Integrated mental health services help Minnesota kids

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Now, the clinic has a built-in mechanism to help, with Christensen and Corrieri on staff.

Christensen said integrated behavioral health cuts through stigma surrounding mental health issues.

“The providers here have such great connections with their patients,” Christensen said. She and Corrieri can piggyback off that connection when doctors refer them patients.

“It just seems very seamless. The patient feels comfortable. … They know this place. They know how the system works.”

In her previous job, she could see the gaps in the system.

“People … would fall through the cracks,” Christensen said.

It can be difficult to follow through. What kind of services do they need? Where do they get them? How will they pay? Then, they often face a long waiting list.

At Sartell Pediatric, those questions are easily answered and families can even meet Corrieri or Christensen right away.

They like to keep their schedules fluid so they can consult with doctors or fit in someone in crisis.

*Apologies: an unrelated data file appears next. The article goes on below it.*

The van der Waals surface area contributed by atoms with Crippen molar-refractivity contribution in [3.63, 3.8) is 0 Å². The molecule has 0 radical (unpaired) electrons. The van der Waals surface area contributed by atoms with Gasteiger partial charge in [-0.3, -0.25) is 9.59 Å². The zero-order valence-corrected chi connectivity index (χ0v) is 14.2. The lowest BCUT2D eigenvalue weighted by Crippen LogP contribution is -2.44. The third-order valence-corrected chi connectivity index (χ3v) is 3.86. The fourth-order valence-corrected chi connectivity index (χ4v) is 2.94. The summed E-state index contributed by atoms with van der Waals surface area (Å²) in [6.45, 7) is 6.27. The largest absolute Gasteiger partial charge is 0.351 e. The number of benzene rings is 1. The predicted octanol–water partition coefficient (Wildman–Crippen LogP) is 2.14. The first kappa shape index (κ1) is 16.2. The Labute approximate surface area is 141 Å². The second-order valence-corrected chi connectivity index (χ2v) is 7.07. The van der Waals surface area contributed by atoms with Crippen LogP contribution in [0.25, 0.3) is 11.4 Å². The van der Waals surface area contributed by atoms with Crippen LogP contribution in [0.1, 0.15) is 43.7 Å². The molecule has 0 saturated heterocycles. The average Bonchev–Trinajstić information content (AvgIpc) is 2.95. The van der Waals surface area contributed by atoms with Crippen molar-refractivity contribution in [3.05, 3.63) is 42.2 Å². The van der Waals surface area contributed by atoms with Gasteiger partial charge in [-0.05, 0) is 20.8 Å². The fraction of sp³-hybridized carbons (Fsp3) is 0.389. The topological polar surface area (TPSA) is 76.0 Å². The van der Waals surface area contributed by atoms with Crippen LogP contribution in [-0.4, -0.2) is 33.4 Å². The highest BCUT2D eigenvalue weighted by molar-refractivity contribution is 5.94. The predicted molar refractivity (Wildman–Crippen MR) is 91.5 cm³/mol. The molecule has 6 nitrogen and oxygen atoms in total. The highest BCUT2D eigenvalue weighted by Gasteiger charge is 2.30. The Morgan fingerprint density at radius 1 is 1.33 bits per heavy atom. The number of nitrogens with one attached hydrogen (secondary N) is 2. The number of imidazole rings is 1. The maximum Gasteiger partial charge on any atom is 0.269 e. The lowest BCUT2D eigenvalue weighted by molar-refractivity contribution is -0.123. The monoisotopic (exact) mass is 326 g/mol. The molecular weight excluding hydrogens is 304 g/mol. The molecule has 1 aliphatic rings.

The counselors benefit from having the doctors nearby, too.

“To get a child in to see a psychiatrist is almost impossible,” Christensen said.

There’s a general shortage of psychiatrists in the area, especially ones who work with children. It can take months for an initial appointment.

Many people still think of the psychiatrist’s couch as the one and only treatment for mental illness. But there’s so much more than that.

What does therapy look like with kids?

“Super fun,” Corrieri said.

Providers use play therapy techniques or sometimes just play a game while they’re talking with a child, to lessen stress and ease communication.

Christensen is a trained cognitive behavioral therapist and incorporates play. She also educates kids on how their brains work, in a kid-friendly way.

Playing games or using silly metaphors keeps kids engaged. As they’re playing a game, they’ll talk: How are Mom and Dad doing? How’s school?

“It’s surprising how much kids will talk,” Corrieri said. “They’re thinking about beating me in Candy Land. They’re not thinking about the fact that I’ve dug into some good stuff.”

It helps lower inhibitions and lets kids talk about stuff they may not even be able to name.

“If we sit there be like, ‘Well, let’s talk about why you don’t wanna go (to school),’” Christensen said. That doesn’t work.

Christensen said it helps kids to understand what’s going on in their brain when they’re feeling scared or anxious or depressed. She starts with the amygdala.

“When your amygdala gets activated, It only knows three things,” Christensen said. Then she explains fight, flight and freeze.

“I’ll do silly examples. … If a tiger came into my room right now, our amygdalas would turn and we would think fight, flight or freeze. Would you fight the tiger or would you run? Or would you play dead?” Christensen said.

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